Boeing on expansion spree in India
Boeing has underscored the financial benefits and competitive edge that an Indian carrier will have due to ties with US firm, writes Deshbandhu Singh.india Updated: Jan 27, 2006 22:00 IST
Following $11 billion historical deal with Air India for 68 aircraft, Boeing on Friday underscored its financial benefits and the competitive advantage that a carrier will have in India.
Riding on the boom in the Indian aviation sector, the Chicago-based commercial aviation firm has started extensive marketing with new and upcoming airliners in India.
Addressing the media persons here, Boeing's Senior Vice President (Sales) Dinesh Keskar said that to compete with airlines throughout the region and the world, Boeing jetliners are the right choice for Indian carriers for being the most cost-effective airplane.
Boeing has based its marketing not only on technology but also on having more range, complementary capacity, lower operating costs, commonality with existing 747 network and infrastructure as also improved passengers' appeal.
Keskar said, "Boeing's strategy for delivering products and services that meet market needs - airplanes for the medium, long, and ultra-long-haul markets - are the right choice for the Indian carriers."
In 2005, the company had entered into $15 billion deal with Indian airliners viz, Air India, Jet, Spice Jet and the Indian Air Force for 101 aircraft, which is about 11 per cent of its net orders through out the world in terms of number. Through December 31, 2005 the worldwide Boeing orders stood at 1,002.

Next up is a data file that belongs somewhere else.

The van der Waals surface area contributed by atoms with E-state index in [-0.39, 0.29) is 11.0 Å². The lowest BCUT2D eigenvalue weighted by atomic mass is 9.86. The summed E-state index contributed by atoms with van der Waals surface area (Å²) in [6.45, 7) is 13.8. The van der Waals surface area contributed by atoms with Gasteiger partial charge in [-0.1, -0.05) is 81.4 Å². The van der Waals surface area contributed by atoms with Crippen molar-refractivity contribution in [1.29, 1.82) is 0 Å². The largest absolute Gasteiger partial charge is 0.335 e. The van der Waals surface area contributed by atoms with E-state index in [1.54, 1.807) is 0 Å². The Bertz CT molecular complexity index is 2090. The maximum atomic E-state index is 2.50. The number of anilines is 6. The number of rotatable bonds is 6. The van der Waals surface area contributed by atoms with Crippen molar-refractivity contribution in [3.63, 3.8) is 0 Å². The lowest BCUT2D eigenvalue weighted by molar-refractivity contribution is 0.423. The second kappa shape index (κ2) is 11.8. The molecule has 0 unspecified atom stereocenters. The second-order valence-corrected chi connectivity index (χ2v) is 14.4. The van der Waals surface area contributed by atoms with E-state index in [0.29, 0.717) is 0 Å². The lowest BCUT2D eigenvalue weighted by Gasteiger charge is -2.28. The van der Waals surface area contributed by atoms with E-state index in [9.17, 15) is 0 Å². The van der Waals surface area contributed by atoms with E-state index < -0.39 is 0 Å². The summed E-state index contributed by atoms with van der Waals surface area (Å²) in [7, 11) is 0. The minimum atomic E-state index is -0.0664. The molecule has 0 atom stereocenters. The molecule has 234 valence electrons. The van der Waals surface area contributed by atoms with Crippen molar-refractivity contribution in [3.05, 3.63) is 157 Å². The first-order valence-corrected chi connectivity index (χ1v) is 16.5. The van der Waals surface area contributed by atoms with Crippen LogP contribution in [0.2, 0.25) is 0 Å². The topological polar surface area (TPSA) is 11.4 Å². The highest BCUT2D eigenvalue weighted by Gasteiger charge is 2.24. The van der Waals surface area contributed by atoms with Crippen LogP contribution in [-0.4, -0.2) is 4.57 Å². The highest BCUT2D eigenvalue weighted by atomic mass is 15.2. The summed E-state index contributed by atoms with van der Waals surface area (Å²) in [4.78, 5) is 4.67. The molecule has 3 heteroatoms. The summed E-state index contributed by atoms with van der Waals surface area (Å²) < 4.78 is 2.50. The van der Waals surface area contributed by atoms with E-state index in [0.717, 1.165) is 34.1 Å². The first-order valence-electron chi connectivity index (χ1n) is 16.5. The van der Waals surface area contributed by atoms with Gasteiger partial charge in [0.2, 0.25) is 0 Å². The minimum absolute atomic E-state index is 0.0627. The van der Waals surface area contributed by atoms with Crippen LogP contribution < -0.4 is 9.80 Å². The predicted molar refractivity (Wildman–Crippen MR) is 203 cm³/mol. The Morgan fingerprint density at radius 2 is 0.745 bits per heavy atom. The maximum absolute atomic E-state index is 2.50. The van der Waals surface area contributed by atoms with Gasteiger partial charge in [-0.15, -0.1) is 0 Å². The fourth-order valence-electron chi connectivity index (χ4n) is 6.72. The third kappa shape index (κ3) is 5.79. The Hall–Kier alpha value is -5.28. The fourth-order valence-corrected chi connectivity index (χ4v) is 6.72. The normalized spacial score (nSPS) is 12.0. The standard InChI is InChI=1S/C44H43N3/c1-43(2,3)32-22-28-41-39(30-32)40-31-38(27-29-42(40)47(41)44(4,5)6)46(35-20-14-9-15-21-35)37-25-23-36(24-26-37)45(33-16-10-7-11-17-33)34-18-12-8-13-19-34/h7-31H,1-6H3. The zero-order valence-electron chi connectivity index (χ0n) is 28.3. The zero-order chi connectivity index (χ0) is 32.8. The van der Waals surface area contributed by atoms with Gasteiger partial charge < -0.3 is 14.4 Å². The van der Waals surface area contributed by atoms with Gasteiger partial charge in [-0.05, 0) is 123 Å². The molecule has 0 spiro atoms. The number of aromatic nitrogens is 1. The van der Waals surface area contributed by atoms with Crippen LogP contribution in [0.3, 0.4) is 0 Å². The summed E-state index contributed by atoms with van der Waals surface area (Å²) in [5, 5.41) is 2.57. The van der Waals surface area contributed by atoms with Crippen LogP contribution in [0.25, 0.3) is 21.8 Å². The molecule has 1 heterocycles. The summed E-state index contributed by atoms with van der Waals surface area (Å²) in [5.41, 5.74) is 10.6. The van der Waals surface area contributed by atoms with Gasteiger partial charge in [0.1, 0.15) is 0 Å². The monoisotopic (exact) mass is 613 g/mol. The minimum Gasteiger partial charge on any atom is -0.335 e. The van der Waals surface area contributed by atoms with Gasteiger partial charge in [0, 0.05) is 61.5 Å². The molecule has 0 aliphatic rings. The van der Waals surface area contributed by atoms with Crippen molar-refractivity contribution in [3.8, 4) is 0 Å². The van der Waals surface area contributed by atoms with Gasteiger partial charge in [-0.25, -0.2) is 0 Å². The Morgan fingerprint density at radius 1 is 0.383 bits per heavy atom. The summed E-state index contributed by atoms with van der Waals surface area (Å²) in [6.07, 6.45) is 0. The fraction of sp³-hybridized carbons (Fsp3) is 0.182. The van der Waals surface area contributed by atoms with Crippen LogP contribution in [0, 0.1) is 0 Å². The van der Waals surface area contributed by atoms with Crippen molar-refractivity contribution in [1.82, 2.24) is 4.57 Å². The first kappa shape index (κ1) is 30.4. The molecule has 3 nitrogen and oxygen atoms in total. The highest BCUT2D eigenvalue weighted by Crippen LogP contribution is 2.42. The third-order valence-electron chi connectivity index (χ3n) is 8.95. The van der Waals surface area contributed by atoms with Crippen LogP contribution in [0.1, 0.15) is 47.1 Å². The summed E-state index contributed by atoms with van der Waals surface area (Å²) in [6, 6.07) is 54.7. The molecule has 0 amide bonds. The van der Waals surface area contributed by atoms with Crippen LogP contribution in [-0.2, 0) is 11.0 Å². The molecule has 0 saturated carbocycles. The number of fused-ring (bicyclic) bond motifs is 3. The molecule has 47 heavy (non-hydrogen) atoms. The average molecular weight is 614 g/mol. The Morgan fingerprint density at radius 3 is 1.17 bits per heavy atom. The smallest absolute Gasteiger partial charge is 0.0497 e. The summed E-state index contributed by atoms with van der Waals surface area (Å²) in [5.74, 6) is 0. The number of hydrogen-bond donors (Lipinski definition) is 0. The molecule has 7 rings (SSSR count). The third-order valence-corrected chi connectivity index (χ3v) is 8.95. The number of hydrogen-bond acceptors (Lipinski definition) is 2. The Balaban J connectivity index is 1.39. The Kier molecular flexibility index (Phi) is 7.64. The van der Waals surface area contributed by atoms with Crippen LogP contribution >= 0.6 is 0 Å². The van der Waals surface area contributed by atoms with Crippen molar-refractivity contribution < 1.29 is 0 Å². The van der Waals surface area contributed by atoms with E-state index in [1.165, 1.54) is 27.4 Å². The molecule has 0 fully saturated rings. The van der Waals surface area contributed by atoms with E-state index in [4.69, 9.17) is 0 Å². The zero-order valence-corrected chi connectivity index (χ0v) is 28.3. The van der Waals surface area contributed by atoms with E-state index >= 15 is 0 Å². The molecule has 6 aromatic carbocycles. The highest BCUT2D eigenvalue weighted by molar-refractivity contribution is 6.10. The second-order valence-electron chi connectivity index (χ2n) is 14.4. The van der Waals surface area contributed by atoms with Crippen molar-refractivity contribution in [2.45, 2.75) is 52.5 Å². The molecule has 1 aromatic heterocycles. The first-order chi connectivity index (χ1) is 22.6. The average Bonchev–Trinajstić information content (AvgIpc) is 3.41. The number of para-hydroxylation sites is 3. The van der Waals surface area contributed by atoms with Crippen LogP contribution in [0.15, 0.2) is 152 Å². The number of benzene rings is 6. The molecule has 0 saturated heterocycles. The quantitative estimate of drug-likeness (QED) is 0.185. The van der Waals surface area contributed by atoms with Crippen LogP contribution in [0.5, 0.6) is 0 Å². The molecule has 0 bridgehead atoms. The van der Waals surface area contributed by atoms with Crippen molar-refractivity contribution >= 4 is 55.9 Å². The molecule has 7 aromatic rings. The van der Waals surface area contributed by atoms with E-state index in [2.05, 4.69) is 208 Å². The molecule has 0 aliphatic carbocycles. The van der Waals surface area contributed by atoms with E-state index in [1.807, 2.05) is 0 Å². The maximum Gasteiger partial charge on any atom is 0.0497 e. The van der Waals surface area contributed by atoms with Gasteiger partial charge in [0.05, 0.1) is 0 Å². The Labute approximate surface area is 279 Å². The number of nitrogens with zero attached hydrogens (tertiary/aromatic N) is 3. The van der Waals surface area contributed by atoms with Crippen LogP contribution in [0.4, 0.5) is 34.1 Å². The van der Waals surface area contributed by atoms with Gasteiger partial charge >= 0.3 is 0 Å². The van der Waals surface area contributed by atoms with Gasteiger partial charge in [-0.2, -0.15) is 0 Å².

The company has already started talks with some of the Indian carriers which have expansion plans.
Air India has placed orders for eight 777-200 LRs, 15 777-300 ERs and 27 787-8 aircraft, while its subsidiary AI Express has ordered 18 new generation 737-800s. Deliveries are scheduled to begin in November this year.
Boeing has also committed to invest $185 million in facilities in India and source Rs 85 billion in products and services over a period of 10 years.
Keskar said that though they have Maharashtra and Hyderabad in mind, they have not yet zeroed in to a particular place. Hopefully, they will be able to finalise this by the end of April.
Giving the break up of the investment, Keskar said while the investment in MRO (maintenance, repairs and overhaul) would be around $100 million, the pilot training facility would cost $75 million and maintenance of engineering training facilities and infrastructure would cost $10 million.
Keskar said Boeing was giving several aircraft works to Indian companies, including drawing digitisation of 747s to HAL, flight control software to HCL and others to Wipro, TCS, Infosys among other software firms.
First Published: Jan 27, 2006 18:59 IST